So far this repair is relatively simple, but it becomes vastly more complicated if the calendar ring itself is missing. Before proceeding further, it may be as well to describe how the ring is fitted when the clock was originally made. The clockmaker makes the movement and then inserts a blank ring in position in the dial. The movement is then put through a monthís sequence and for each day; the dimensions of the aperture are scribed on the ring through the front of the dial. The ring is then sent to the engraver for each day of the month to be engraved in the scribed apertures. This procedure means that each ring is unique to the dial and movement for which it was made.

If the ring is missing, the restorer is faced with a dilemma. The obvious course is to provide a new blank ring and go through the procedure described in the previous paragraph but this can be expensive. The rings and engraving are readily available from specialist firms such as Goodacre Engraving but the overall cost will be at least £100 and the restorer may feel that the value of the movement does not warrant this outlay.

Spare rings are also available and are frequently seen on Ebay, at auctions and clock fairs but using one of these can involve problems. The first step obviously, is to obtain a ring of the correct diameter and they do vary from 4.5 inches (115mm) to 6.5 inches (165mm). Once the restorer has a ring of the correct diameter, he may be lucky and find that it works correctly but more than likely it will be found that the numbers do not present themselves in the centre of the aperture. Bending the flag a little may help but experienced restorers will know that solutions like that rarely occur. In that case, the only remedy is to move the pivot pin and change the position of the 24-hour wheel and potential restorers may be interested in how I overcame such a problem quite recently.

When the movement came to me, the calendar ring behind the dial was an obvious and incorrect replacement, figure 7. It was too narrow and did not cover the aperture in the dial plate. The god of clockmakers smiled on me and I was fortunate enough to find a better replacement in the spares box, figure 8. The old one is on the left, the new one on the right. However, my good luck finished there and when put through its paces, the numbers on the replacement ring did not come in the centre of the aperture and the only solution was to move the 24-hour wheel. Examination of the movement front plate revealed that a previous restorer was aware of this but his attempts to correct the problem using the narrow calendar ring had proved unsuccessful, as it has to be said, they were bound to. The front plate, in addition to several holes, had also been plugged in two places, figure 9, so he could not be condemned for lack of effort.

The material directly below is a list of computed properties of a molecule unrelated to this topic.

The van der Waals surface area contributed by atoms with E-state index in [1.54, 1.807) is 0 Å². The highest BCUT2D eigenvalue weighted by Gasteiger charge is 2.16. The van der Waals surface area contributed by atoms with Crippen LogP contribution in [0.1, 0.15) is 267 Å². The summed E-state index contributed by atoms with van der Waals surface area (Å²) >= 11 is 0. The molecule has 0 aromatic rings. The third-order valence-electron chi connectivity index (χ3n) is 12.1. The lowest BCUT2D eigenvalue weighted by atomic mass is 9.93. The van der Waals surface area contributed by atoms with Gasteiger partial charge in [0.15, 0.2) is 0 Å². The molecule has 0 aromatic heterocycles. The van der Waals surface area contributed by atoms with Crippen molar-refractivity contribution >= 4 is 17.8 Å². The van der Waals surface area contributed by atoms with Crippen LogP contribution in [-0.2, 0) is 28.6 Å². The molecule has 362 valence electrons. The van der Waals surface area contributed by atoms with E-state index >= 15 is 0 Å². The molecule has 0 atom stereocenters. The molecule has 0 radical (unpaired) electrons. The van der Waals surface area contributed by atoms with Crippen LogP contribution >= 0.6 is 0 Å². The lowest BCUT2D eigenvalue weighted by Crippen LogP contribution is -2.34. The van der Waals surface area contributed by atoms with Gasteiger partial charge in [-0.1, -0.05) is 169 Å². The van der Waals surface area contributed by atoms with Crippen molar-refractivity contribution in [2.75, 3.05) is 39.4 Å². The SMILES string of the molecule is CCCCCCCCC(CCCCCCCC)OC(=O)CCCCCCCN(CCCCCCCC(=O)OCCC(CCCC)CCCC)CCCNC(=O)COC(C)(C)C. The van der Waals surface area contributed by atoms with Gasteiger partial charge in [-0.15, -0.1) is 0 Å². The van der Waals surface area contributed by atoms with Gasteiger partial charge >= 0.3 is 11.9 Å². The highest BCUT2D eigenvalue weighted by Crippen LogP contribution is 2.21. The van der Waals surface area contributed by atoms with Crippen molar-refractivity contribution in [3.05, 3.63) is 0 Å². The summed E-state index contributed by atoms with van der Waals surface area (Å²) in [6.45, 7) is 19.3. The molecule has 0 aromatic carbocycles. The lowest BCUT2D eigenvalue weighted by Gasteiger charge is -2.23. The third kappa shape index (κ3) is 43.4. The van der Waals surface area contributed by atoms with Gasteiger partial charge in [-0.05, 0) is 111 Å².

To establish the correct position for the wheel pivot, I had to work backwards. Firstly, the existing holes were plugged. Then a piece of plate was tapped and fitted with a pivot stud and clamped to the front plate, figure 10, and the wheel dropped on. The dial was offered on to the movement with the calendar ring in position and the plate moved until the numbers were central in the aperture when the wheel was turned. The position of the stud was noted and the front plate drilled and tapped to take it.

I hope readers will be amused to learn that I got it wrong the first time and the stud was 1mm too high and the wheel would not mesh. Luckily, the hole came dead in the centre of one of the plugged holes and I was able to knock it out, replug and tap a fresh hole. This repair proved successful but it was time-consuming and I would ask potential customers to bear this in mind when they are quoted what they feel are exorbitant prices by professional restorers.

This kind of repair is one of many faced regularly by professional and amateur restorersóthe sort that can usually be overcome with a modicum of good luck and a little ingenuity.